Does excess blood sugar harm diabetics and overweight people? Do you “feel much better” shortly after eating sugar? High glycemic index carbohydrates give you a quick blood sugar spike, which increases damaging inflammation, and then you soon come crashing down, creating emotional depression (and possibly headaches, etc.). Rapid decline in blood sugar produces a strong addictive demand for much more sugar to avoid the physiological and emotional symptoms of sugar withdrawal. You may not understand why, but you habitually reach for candy or sugar water. This can lead to radical personality instability (similar to manic depressive disorder), irritability, obesity and more depression.

 

If a person in authority repeatedly makes false or misleading statements that can have a negative impact on your health or happiness, then question the basis of their authority. Are use a compulsive user of sugar? Do you think it might be doing you harm? – Read on.

 

- - - - - High Glycemic Index Foods Trigger Overeating - - - - -

 

Have you ever wondered why you feel hungry a few hours after eating a big meal? Chances are you ate low-fat carbohydrate-containing foods that caused a rapid spike in your blood sugar. Your body responds by releasing extra insulin into your blood stream. The high insulin makes blood sugar crash back down and suppresses burning fats as well - You get that famished feeling, which leads to overeating.

 

That is what happened in a study of obese teenage boys by researchers at Children's Hospital in Boston and the USDA center in Boston. It's the first solid evidence that carbohydrates with a high glycemic index (those that are rapidly digested and release glucose into the blood stream) contribute to obesity.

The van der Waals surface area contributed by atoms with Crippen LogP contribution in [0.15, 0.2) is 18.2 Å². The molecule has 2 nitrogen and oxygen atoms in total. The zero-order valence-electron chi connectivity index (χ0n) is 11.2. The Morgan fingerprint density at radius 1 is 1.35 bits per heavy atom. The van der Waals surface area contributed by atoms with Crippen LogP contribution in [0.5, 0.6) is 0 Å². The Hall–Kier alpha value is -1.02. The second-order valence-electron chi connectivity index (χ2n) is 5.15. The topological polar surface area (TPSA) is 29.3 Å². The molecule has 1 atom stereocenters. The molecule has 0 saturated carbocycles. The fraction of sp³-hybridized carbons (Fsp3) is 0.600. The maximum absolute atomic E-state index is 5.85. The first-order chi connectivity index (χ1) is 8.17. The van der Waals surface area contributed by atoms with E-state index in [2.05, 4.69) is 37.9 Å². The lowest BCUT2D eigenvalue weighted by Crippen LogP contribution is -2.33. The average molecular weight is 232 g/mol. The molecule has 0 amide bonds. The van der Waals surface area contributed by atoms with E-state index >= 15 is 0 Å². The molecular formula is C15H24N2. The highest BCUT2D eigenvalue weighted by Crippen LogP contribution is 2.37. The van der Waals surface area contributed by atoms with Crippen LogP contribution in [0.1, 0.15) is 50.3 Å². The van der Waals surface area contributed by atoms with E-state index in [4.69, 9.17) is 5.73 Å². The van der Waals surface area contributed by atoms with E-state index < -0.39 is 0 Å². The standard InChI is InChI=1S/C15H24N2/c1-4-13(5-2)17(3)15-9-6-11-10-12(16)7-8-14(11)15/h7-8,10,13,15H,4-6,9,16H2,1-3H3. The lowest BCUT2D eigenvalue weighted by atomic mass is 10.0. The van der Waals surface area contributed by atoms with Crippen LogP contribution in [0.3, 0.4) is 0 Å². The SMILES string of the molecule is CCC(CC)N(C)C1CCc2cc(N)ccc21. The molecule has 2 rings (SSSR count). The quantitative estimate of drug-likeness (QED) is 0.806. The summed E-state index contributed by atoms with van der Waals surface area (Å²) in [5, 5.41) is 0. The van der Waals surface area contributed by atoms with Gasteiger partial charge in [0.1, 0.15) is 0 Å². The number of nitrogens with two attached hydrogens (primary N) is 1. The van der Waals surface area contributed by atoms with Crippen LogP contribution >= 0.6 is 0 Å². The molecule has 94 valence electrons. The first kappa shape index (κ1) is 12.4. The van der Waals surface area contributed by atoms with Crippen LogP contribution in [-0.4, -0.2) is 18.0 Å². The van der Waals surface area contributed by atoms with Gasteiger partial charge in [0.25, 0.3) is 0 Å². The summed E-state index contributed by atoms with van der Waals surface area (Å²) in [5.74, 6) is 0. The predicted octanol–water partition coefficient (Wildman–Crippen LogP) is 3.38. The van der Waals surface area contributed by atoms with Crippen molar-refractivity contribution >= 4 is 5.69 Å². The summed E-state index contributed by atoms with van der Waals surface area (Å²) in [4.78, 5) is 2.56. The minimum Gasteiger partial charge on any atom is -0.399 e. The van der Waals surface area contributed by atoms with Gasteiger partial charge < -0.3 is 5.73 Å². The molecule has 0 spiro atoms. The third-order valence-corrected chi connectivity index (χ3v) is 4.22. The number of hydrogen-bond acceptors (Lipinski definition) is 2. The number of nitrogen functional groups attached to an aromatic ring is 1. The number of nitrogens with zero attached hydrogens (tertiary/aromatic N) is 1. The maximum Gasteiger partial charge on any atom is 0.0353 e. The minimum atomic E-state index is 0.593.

On three separate days at least a week apart, researchers fed the boys breakfast and lunch having either a high, medium or low glycemic index (GI). The boys ate almost twice as much after the high-GI meals compared to the low-GI fare. The high-GI meals induced a sequence of hormonal and metabolic changes that promoted overeating. http://www.pediatrics.org/cgi/content/full/103/3/e26:

 

Results: Voluntary energy intake after the high-GI meal (5.8 megajoule [mJ]) was 53% greater than after the medium-GI meal (3.8 mJ), and 81% greater than after the low-GI meal (3.2 mJ). In addition, compared with the low-GI meal, the high-GI meal resulted in higher serum insulin levels, lower plasma glucagon levels, lower postabsorptive plasma glucose and serum fatty acids levels, and elevation in plasma epinephrine. The area under the glycemic response curve for each test meal accounted for 53% of the variance in food intake within subjects.

Conclusions.  The rapid absorption of glucose after consumption of high-GI meals induces a sequence of hormonal and metabolic changes that promote excessive food intake in obese subjects. Additional studies are needed to examine the relationship between dietary GI and long-term body weight regulation. glycemic index, obesity, dietary carbohydrate, diets, insulin.

The prevalence of obesity in the United States is now higher than at any time in recorded history. Approximately 20% of children and >33% of adults are considered to be significantly overweight. However, there remains considerable controversy over the roles of dietary and other modifiable factors in the treatment of this common disorder.

Excessive fat consumption is widely believed to be a major dietary cause of obesity. For this reason, the US Department of Health and Human Services, American Heart Association,7 and American Diabetes Association currently advocate consumption of a low-fat diet in the prevention and treatment of obesity. Recently, however, the relationship between dietary fat and obesity has been questioned on several grounds including that both cross-sectional and longitudinal analyses have failed to show a consistent association between dietary fat and body fat, and that weight loss on low-fat diets is usually modest and transient. In addition, and perhaps of particular significance, mean fat intake in the United States reportedly has decreased over the past 3 decades, from 42% to 34% of dietary energy, whereas the rate of obesity has continued to rise.